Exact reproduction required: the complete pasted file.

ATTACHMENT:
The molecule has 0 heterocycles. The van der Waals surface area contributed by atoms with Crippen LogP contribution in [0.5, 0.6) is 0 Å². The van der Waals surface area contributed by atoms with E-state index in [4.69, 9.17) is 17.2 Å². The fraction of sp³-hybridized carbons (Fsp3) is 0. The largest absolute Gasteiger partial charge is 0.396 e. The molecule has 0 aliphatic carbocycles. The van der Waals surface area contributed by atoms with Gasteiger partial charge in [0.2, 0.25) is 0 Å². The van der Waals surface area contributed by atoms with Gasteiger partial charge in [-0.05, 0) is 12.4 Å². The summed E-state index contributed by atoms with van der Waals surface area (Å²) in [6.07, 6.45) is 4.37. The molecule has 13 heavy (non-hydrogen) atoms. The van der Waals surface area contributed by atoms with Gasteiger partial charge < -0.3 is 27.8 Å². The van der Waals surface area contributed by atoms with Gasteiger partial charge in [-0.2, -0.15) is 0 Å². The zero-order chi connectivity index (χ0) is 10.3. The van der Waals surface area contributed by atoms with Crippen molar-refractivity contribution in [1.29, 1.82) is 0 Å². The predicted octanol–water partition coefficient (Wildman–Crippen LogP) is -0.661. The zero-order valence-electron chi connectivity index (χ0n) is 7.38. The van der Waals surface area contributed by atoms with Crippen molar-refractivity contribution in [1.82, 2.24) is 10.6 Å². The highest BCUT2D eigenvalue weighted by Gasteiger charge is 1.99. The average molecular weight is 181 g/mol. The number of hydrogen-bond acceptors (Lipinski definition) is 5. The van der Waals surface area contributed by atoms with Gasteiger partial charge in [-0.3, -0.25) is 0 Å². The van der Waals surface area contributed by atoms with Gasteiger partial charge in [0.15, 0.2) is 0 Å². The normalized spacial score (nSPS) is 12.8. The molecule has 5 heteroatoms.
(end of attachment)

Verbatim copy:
The molecule has 0 heterocycles. The van der Waals surface area contributed by atoms with Crippen LogP contribution in [0.5, 0.6) is 0 Å². The van der Waals surface area contributed by atoms with E-state index in [4.69, 9.17) is 17.2 Å². The fraction of sp³-hybridized carbons (Fsp3) is 0. The largest absolute Gasteiger partial charge is 0.396 e. The molecule has 0 aliphatic carbocycles. The van der Waals surface area contributed by atoms with Gasteiger partial charge in [0.2, 0.25) is 0 Å². The van der Waals surface area contributed by atoms with Gasteiger partial charge in [-0.05, 0) is 12.4 Å². The summed E-state index contributed by atoms with van der Waals surface area (Å²) in [6.07, 6.45) is 4.37. The molecule has 13 heavy (non-hydrogen) atoms. The van der Waals surface area contributed by atoms with Gasteiger partial charge < -0.3 is 27.8 Å². The van der Waals surface area contributed by atoms with Gasteiger partial charge in [-0.2, -0.15) is 0 Å². The zero-order chi connectivity index (χ0) is 10.3. The van der Waals surface area contributed by atoms with Crippen molar-refractivity contribution in [1.29, 1.82) is 0 Å². The predicted octanol–water partition coefficient (Wildman–Crippen LogP) is -0.661. The zero-order valence-electron chi connectivity index (χ0n) is 7.38. The van der Waals surface area contributed by atoms with Crippen molar-refractivity contribution in [1.82, 2.24) is 10.6 Å². The highest BCUT2D eigenvalue weighted by Gasteiger charge is 1.99. The average molecular weight is 181 g/mol. The number of hydrogen-bond acceptors (Lipinski definition) is 5. The van der Waals surface area contributed by atoms with Gasteiger partial charge in [-0.3, -0.25) is 0 Å². The van der Waals surface area contributed by atoms with Gasteiger partial charge in [0.15, 0.2) is 0 Å². The normalized spacial score (nSPS) is 12.8. The molecule has 5 heteroatoms.